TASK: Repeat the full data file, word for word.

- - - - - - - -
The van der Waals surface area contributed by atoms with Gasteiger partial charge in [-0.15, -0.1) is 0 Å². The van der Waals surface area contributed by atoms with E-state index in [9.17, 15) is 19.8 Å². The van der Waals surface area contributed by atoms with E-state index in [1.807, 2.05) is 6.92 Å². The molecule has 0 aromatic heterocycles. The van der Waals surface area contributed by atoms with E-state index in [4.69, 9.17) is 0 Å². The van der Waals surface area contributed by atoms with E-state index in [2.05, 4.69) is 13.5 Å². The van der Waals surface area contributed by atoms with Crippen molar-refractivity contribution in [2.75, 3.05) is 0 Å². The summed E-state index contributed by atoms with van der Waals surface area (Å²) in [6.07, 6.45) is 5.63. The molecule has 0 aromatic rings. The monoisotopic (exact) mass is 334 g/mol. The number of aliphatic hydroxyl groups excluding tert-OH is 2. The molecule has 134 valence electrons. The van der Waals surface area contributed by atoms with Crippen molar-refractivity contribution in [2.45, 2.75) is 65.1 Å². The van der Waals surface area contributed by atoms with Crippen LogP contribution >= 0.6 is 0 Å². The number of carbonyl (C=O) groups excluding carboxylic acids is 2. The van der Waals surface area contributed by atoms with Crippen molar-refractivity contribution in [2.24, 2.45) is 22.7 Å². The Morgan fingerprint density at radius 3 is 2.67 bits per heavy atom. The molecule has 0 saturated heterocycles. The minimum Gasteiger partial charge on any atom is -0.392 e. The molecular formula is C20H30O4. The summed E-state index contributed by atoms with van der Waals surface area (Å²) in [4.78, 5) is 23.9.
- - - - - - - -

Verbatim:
The van der Waals surface area contributed by atoms with Gasteiger partial charge in [-0.15, -0.1) is 0 Å². The van der Waals surface area contributed by atoms with E-state index in [9.17, 15) is 19.8 Å². The van der Waals surface area contributed by atoms with E-state index in [1.807, 2.05) is 6.92 Å². The molecule has 0 aromatic heterocycles. The van der Waals surface area contributed by atoms with E-state index in [4.69, 9.17) is 0 Å². The van der Waals surface area contributed by atoms with E-state index in [2.05, 4.69) is 13.5 Å². The van der Waals surface area contributed by atoms with Crippen molar-refractivity contribution in [2.75, 3.05) is 0 Å². The summed E-state index contributed by atoms with van der Waals surface area (Å²) in [6.07, 6.45) is 5.63. The molecule has 0 aromatic rings. The monoisotopic (exact) mass is 334 g/mol. The number of aliphatic hydroxyl groups excluding tert-OH is 2. The molecule has 134 valence electrons. The van der Waals surface area contributed by atoms with Crippen molar-refractivity contribution in [2.45, 2.75) is 65.1 Å². The van der Waals surface area contributed by atoms with Crippen LogP contribution >= 0.6 is 0 Å². The number of carbonyl (C=O) groups excluding carboxylic acids is 2. The van der Waals surface area contributed by atoms with Crippen molar-refractivity contribution in [2.24, 2.45) is 22.7 Å². The Morgan fingerprint density at radius 3 is 2.67 bits per heavy atom. The molecule has 0 saturated heterocycles. The minimum Gasteiger partial charge on any atom is -0.392 e. The molecular formula is C20H30O4. The summed E-state index contributed by atoms with van der Waals surface area (Å²) in [4.78, 5) is 23.9.